28 January 9, 2006BUSINESS LAW (Ms. Hawkins)28 Offer… Must Be Complete and Definite What About Advertisements? Advertisements in newspapers and magazines, on radio or television, or in direct mailings are generally not offers. Why? They are considered to be invitations to the customer to make an offer. The advertiser has a limited stock and cannot be expected to sell to the thousands who might see the ad. CHAPTER 6: OFFER AND ACCEPTANCE

29 January 9, 2006BUSINESS LAW (Ms. Hawkins)29 Offer… Must Be Complete and Definite Whats Your Verdict? (Page 108) Anchors Aweigh, a boat retailer, placed an ad in a local newspaper announcing a one-day sale of cabin cruisers for the bargain price of $35,500 each. The dealer had five cruisers in stock, and they all were sold in one hour. During the rest of the day, seven other would-be buyers came in to purchase a bargain cruiser. CHAPTER 6: OFFER AND ACCEPTANCE

30 January 9, 2006BUSINESS LAW (Ms. Hawkins)30 Offer… Must Be Complete and Definite Whats Your Verdict? (Page 108) Did the Anchors Aweigh advertisement make offers to the seven would-be buyers? No. When the would-be buyers presented for acceptance the money for the cabin cruiser, they were the ones making the offer. Anchors Aweigh was not bound by contract to the seven would-be buyers who came after the boats were out of stock. The ad was merely an invitation to make an offer. CHAPTER 6: OFFER AND ACCEPTANCE

31 January 9, 2006BUSINESS LAW (Ms. Hawkins)31 Offer… Must Be Communicated to the Offeree A Question of Ethics (Page 110) Sarah was talking with four friends at the entrance to their community college. When a bell called them to class, she absent-mindedly left her backpack behind. It contained a pocket calculator, her drivers license, and other items of value only to her. After class, she posted an ad on a student bulletin board, offering $25 to whoever returned her pack. Major, another student, had not seen the advertisement but he found the bag and returned it to Sarah. CHAPTER 6: OFFER AND ACCEPTANCE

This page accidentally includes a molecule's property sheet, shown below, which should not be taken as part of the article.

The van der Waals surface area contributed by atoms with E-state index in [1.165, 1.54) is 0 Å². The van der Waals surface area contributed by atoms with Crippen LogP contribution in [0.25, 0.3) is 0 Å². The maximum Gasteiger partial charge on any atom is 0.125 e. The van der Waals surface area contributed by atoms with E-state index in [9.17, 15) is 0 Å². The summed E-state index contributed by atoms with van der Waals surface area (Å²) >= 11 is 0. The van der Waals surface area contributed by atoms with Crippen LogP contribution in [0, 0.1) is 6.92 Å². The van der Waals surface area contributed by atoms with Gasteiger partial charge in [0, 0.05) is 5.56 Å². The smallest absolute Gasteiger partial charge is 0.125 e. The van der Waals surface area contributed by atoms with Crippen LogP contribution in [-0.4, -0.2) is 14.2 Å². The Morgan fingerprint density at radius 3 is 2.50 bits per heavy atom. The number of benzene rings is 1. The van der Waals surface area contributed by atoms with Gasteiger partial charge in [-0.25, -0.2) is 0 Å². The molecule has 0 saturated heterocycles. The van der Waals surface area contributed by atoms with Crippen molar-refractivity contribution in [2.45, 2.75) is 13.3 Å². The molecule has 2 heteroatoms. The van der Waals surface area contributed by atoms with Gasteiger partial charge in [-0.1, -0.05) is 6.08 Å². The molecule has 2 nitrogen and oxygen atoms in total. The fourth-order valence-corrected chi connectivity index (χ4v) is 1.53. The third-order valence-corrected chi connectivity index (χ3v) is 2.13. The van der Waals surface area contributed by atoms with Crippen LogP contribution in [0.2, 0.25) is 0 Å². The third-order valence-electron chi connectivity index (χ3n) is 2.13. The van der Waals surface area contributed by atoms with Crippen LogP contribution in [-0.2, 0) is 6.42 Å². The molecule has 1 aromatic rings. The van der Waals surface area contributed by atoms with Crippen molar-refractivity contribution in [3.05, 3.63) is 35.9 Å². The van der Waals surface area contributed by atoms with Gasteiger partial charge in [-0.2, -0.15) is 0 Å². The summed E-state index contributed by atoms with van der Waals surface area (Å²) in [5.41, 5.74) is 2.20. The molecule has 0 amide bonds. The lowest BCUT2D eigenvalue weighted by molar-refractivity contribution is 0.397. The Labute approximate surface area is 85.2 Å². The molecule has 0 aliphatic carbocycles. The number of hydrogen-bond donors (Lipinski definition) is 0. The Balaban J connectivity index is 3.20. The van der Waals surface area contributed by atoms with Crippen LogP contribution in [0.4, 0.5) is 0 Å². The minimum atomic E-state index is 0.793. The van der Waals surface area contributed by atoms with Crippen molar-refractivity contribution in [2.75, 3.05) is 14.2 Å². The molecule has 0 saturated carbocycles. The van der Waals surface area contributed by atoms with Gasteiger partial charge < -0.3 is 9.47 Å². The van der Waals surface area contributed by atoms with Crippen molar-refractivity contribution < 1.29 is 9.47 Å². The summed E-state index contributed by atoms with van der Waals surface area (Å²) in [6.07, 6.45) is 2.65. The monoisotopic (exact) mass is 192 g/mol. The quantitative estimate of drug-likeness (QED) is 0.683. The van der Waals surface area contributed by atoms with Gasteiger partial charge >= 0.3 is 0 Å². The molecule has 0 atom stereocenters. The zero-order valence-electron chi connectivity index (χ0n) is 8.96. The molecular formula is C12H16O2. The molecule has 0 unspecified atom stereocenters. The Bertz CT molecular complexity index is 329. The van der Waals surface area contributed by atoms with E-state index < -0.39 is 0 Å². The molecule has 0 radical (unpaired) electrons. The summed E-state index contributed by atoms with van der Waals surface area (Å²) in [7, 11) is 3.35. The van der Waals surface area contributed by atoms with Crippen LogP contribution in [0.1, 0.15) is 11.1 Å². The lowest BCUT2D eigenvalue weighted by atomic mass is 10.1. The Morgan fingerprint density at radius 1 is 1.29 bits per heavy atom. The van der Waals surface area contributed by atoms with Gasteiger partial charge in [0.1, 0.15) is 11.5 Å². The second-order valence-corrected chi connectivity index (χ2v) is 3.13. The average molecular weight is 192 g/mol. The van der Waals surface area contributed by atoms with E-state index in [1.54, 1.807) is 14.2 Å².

32 January 9, 2006BUSINESS LAW (Ms. Hawkins)32 Offer… Must Be Communicated to the Offeree A Question of Ethics (Page 110) Is Major legally entitled to the reward? Legally, Sarah is not required to pay the reward to major as her unilateral offer was not conveyed to him. A person who is not the intended offeree cannot accept. Is Sarah ethically obliged to give him the reward? Ethically, it is a question of what behavior Sarah sought to induce by her reward offer. If she wanted people to search for the backpack, then she does not owe him the reward. CHAPTER 6: OFFER AND ACCEPTANCE

33 January 9, 2006BUSINESS LAW (Ms. Hawkins)33 How Can Offers Be Ended? Once made, an offer does not last forever. Revocation by the Offeror Time Stated in the Offer Reasonable Length of Time Rejection by the Offeree Counteroffer Death or Insanity of Either the Offeror or Offeree CHAPTER 6: OFFER AND ACCEPTANCE